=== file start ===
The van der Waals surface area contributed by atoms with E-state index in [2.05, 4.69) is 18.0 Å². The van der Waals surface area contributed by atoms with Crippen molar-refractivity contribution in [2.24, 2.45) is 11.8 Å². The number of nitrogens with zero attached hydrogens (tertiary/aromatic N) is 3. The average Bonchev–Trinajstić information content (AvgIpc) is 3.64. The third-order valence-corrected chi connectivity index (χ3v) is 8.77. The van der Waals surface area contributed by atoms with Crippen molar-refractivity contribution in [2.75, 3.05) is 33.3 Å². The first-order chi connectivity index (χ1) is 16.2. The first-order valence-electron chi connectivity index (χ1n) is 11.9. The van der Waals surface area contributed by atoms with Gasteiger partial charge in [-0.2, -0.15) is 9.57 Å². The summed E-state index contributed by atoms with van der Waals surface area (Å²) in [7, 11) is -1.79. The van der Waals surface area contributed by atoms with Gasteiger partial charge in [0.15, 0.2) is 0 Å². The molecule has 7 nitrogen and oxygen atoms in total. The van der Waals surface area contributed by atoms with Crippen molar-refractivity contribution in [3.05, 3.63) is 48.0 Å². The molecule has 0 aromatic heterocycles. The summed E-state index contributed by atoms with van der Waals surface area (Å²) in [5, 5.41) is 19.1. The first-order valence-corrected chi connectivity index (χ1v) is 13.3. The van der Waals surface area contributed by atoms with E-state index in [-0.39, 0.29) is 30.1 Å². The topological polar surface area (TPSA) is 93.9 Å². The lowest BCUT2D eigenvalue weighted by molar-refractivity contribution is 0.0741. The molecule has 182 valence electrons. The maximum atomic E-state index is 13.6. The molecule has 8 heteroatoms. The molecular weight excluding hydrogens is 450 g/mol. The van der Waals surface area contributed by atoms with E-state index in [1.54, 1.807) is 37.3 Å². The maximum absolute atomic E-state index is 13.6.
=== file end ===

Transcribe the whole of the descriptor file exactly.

The van der Waals surface area contributed by atoms with E-state index in [2.05, 4.69) is 18.0 Å². The van der Waals surface area contributed by atoms with Crippen molar-refractivity contribution in [2.24, 2.45) is 11.8 Å². The number of nitrogens with zero attached hydrogens (tertiary/aromatic N) is 3. The average Bonchev–Trinajstić information content (AvgIpc) is 3.64. The third-order valence-corrected chi connectivity index (χ3v) is 8.77. The van der Waals surface area contributed by atoms with Crippen molar-refractivity contribution in [2.75, 3.05) is 33.3 Å². The first-order chi connectivity index (χ1) is 16.2. The first-order valence-electron chi connectivity index (χ1n) is 11.9. The van der Waals surface area contributed by atoms with Gasteiger partial charge in [-0.2, -0.15) is 9.57 Å². The summed E-state index contributed by atoms with van der Waals surface area (Å²) in [7, 11) is -1.79. The van der Waals surface area contributed by atoms with Gasteiger partial charge in [0.15, 0.2) is 0 Å². The molecule has 7 nitrogen and oxygen atoms in total. The van der Waals surface area contributed by atoms with Crippen molar-refractivity contribution in [3.05, 3.63) is 48.0 Å². The molecule has 0 aromatic heterocycles. The summed E-state index contributed by atoms with van der Waals surface area (Å²) in [5, 5.41) is 19.1. The first-order valence-corrected chi connectivity index (χ1v) is 13.3. The van der Waals surface area contributed by atoms with E-state index in [-0.39, 0.29) is 30.1 Å². The topological polar surface area (TPSA) is 93.9 Å². The lowest BCUT2D eigenvalue weighted by molar-refractivity contribution is 0.0741. The molecule has 182 valence electrons. The maximum atomic E-state index is 13.6. The molecule has 8 heteroatoms. The molecular weight excluding hydrogens is 450 g/mol. The van der Waals surface area contributed by atoms with E-state index in [1.54, 1.807) is 37.3 Å². The maximum absolute atomic E-state index is 13.6.